I love old school maple fudge with walnuts. It’s mostly brown sugar and it’s very sweet, but I love that fine granular texture that good fudge has. This is one time when you want the recipe to crystallize, as opposed to caramels when you are trying to discourage caramel crystallization. But fudge has to crystallize just right, like for this maple butter recipe. Maple fudge should have the perfect amount of “grit”, not dry or crumbly, which makes it utterly addictive, but still soft but not so soft that it has the texture of maple butter. I have another recipe for maple fudge from years ago that is finished with white chocolate, which gives it a lovely creamy taste and texture but the recipe can be a little finicky, especially when it comes to adding the white chocolate. Do that wrong and the chocolate may burn…
I hope this traditional maple fudge recipe is simpler and satisfies your maple fudge cravings. Remember it’s quite important to use a good, reliable candy thermometer (you can buy a glass thermometer on Amazon or even a fancy instant read thermometer on Amazon—both work) because cooking temperature is EVERYTHING when you are making fudge. If the temperature is off, your fudge may set too soft or end up too dry. All roads lead to something tasty, but getting the texture right is nice too! If you are looking for more to bake with maple, check out these maple syrup recipes.
Traditional maple fudge
- 1 cup 35% Whipping Cream 250 ml
- 300 grams light brown sugar 1½ cups
- 50 grams granulated sugar 1/4 cup
- ¼ cup maple syrup 60 ml
- 1 cup chopped toasted walnuts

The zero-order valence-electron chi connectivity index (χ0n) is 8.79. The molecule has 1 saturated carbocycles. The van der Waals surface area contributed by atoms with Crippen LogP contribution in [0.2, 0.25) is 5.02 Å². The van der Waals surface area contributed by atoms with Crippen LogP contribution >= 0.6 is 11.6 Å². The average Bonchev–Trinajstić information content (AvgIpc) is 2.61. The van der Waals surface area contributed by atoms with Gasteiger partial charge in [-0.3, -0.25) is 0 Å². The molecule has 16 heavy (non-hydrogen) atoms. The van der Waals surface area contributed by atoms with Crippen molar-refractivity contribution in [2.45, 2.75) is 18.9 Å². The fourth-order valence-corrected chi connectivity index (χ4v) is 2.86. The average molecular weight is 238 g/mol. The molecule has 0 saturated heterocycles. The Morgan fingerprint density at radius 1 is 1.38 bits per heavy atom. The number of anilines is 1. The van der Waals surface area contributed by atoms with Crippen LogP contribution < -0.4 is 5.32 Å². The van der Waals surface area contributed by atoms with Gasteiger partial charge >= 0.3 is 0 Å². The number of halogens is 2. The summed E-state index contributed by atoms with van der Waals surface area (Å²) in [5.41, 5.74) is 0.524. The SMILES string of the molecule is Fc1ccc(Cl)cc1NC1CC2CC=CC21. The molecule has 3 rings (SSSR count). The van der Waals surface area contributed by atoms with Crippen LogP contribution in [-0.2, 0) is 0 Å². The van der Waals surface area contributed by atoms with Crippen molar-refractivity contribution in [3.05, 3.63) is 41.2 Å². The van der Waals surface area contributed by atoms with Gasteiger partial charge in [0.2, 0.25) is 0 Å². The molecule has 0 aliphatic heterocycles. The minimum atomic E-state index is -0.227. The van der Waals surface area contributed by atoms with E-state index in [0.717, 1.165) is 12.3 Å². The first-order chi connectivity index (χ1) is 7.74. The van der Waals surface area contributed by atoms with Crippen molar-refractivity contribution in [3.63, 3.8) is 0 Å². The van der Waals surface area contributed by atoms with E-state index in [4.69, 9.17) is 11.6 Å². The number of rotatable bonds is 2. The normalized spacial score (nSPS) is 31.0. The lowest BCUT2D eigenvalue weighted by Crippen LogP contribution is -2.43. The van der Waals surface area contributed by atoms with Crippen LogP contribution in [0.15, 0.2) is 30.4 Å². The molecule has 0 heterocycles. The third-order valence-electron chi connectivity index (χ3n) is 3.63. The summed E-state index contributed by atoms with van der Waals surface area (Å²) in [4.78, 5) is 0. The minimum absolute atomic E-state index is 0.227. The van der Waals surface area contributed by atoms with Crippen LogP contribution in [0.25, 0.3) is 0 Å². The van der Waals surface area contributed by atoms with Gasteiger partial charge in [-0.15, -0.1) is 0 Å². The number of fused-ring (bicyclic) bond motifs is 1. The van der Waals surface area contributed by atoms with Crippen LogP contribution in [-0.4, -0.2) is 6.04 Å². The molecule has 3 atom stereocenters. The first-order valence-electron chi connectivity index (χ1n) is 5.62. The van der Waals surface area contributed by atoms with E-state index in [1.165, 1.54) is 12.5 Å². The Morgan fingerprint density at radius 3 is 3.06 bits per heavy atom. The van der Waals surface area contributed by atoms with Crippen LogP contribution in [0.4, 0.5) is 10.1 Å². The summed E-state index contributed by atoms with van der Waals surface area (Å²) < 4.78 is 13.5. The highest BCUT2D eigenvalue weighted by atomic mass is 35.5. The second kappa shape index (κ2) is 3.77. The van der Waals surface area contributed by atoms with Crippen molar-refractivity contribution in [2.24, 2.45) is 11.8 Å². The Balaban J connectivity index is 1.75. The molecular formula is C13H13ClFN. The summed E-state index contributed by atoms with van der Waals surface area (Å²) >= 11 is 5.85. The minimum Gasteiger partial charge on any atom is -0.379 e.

- Prepare an 8” x 8” pan by buttering it all over and then line it with parchment paper that hangs over two of the sides. Set aside.
In a medium saucepan, heat the whipping cream, brown sugar, granulated sugar, and the maple syrup on medium-low, stirring constantly with a wooden spoon. When the sugars have dissolved, stop stirring. Continue heating the mixture until it reaches 239ºF (115ºC), then take the pan off the heat.
- Pour the nuts over the hot fudge mixture and let rest at room temperature for another 10 minutes to cool slightly. Stir the fudge mixture for 10 minutes, until it becomes quite thick and has lost some of its shine. Quickly transfer the fudge mixture to the prepared 8” x 8” pan, pushing it into the corners and smoothing it out as fast as you can. Let the fudge set for 1 hour minimum at room temperature before cutting it into small pieces.
Janice Lawandi is chemist-turned-baker, working as a recipe developer in Montreal, Quebec, Canada. She studied pastry at Le Cordon Bleu in Ottawa and cooking at l’Académie Culinaire. She has a BSc in Biochemistry from Concordia University and a PhD in Chemistry from McGill University.